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  • Human Rights and the Transition to Democracy Under the PNDC in Ghana
  • Mike Oquaye (bio)

This work considers human rights issues under the Provisional National Defence Council (PNDC) and their effects on the transition to democracy that culminated in the controversial 1992 elections in Ghana, Africa. To some, human rights violations under the PNDC not only traumatized society as a whole, but also engendered an atmosphere of fear, insecurity, recrimination, and suspicion that marred the transition. To others, Rawlings, the leader of the PNDC regime, promoted human rights from a socioeconomic perspective and established a populist conception of human rights that worked to his advantage. 1 These competing perceptions of human rights and their effects on the democratization process deserve serious attention.

The democratization program announced by Rawlings on New Year’s Eve 1991 flowed from a global tide of change. This trend was not only linked with the collapse of communism but also with certain internal attempts to transform African neopatrimonial regimes and military autocracies. Advances made in Benin and Zambia gave a glimpse of hope that Africa could move towards democracy. Simultaneously, “good governance” had become a requirement for international aid. At the time when the international dimension propelled a process of change in Ghana, the regime’s repressive policies and measures stifled virtually every voice of dissent. 2 A “culture of silence” 3 emerged from the curtailment of speech and other freedoms that arrested the democratic ethos. In addition, wanton [End Page 556] arrests, murders, disappearances, and seizures of property introduced a politics of violence that shattered civil society. Several novel institutions and laws violated and abrogated human rights—including Committees for the Defence of the Revolution (CDRs), Citizens Vetting Committee (CVC), National Investigations Committee (NIC), the militia and public tribunals, as well as revolutionary laws—including the Provisional National Defence Council (Establishment) Proclamation Law (PNDC Law 42) that was passed on 18 February 1983 but had a retroactive effect to 31 December 1981, the Habeas Corpus Amendment Law (PNDCL 91) and the Preventive Custody Law (PNDCL 4). It could be argued that, if the organizational capacity of civil society that had effectively opposed General Acheampong’s union government proposals in 1978 4 was lacking by 1990, then the cause can be found largely in the human rights violations that form the basis of this study.

Views on Human Rights

We need to examine certain concepts in order to appreciate the dynamics of human rights issues and their ideological basis under the PNDC. Theories of human rights in contemporary times have been viewed from two main perspectives—western liberal democratic and socialist. It is admitted, however, that certain human rights conceptions were known to Islamic 5 and traditional African beliefs. 6 The opposition to the PNDC, lawyers, churches, and other groups, based their conception of human rights on Western beliefs. The Western conception of human rights is mainly derived from Cicero’s ideas that human rights are not created by the state but exist independent of it; they antedate and are founded upon natural law, the basis of which is morality, common to all men, universal, everlasting, and unchanging. The natural law is derived from nature itself and it is not the creation of humans. To the extent, therefore, that any human law is inconsistent with the natural law, the human law is void. 7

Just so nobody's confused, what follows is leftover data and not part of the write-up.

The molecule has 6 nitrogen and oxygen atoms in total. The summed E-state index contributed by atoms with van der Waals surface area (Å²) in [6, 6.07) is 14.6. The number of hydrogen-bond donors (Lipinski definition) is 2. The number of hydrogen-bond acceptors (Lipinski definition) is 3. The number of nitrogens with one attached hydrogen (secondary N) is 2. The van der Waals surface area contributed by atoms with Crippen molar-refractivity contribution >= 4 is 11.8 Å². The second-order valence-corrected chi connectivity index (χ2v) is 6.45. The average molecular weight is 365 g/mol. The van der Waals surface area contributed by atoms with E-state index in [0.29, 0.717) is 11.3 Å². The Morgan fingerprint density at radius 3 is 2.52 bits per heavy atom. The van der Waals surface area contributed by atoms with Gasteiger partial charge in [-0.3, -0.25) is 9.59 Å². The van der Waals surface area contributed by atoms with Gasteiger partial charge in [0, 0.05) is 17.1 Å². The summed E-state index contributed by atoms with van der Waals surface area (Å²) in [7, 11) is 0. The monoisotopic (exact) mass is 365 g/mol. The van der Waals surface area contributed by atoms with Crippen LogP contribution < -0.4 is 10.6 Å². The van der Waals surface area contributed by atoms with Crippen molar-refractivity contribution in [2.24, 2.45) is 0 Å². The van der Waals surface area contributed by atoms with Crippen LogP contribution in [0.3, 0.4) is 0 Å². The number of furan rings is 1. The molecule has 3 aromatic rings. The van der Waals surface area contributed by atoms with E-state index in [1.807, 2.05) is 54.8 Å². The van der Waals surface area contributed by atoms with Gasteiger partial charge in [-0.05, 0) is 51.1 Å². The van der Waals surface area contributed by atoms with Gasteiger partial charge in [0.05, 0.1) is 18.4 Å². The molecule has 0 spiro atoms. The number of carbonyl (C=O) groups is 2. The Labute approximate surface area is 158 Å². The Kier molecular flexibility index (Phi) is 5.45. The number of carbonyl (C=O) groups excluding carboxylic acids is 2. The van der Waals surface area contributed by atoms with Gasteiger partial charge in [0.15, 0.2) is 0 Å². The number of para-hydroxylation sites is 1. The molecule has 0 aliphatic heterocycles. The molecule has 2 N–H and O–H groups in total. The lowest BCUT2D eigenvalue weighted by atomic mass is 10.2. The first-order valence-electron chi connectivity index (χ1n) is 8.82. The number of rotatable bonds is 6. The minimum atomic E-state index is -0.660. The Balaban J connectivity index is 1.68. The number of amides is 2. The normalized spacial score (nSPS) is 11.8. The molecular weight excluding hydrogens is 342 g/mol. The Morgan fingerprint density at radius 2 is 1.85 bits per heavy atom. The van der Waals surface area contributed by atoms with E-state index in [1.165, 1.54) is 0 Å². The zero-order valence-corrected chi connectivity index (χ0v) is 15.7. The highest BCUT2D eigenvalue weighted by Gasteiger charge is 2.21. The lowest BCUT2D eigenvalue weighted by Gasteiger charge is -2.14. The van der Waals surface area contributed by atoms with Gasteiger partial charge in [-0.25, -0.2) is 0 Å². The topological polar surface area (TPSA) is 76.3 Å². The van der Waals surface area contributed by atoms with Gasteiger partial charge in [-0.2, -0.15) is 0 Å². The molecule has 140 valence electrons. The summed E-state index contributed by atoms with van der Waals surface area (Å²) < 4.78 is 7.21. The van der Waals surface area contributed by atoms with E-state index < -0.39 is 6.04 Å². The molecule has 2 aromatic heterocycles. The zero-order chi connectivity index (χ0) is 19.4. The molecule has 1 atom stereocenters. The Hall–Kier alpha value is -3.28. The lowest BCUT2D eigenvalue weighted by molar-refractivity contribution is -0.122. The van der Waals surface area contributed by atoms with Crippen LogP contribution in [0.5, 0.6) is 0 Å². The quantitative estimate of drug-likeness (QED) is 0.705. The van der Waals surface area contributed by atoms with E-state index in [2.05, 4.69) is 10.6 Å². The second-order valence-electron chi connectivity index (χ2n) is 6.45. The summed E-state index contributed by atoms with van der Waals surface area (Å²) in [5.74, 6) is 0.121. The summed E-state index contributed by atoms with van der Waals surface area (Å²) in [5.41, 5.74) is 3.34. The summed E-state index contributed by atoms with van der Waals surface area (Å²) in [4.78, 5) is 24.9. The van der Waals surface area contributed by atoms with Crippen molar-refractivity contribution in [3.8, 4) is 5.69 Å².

Locke wrote about the natural right of man to life, liberty, and property. 8 Western liberal thought promoted the notion that the protection of human rights required that governments should not interfere with the exercise and [End Page 557] enjoyment of those natural rights. 9 According to Locke’s doctrine, this precept should be carried out in all societies and at all times. 10 Rousseau followed Locke and argued that the powers of government were held only to safeguard the inalienable rights of citizens. 11 These views influenced various declarations such as the American Declaration of Independence (1776), the French Declaration of Rights of Man and Citizen (1789), the English Petition of Rights (1927) and the Universal Declaration of Human Rights (1948). This Western conception demands, inter alia, freedom of expression of opinions and the right to criticize one’s government; the...

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pp. 556-573
Launched on MUSE
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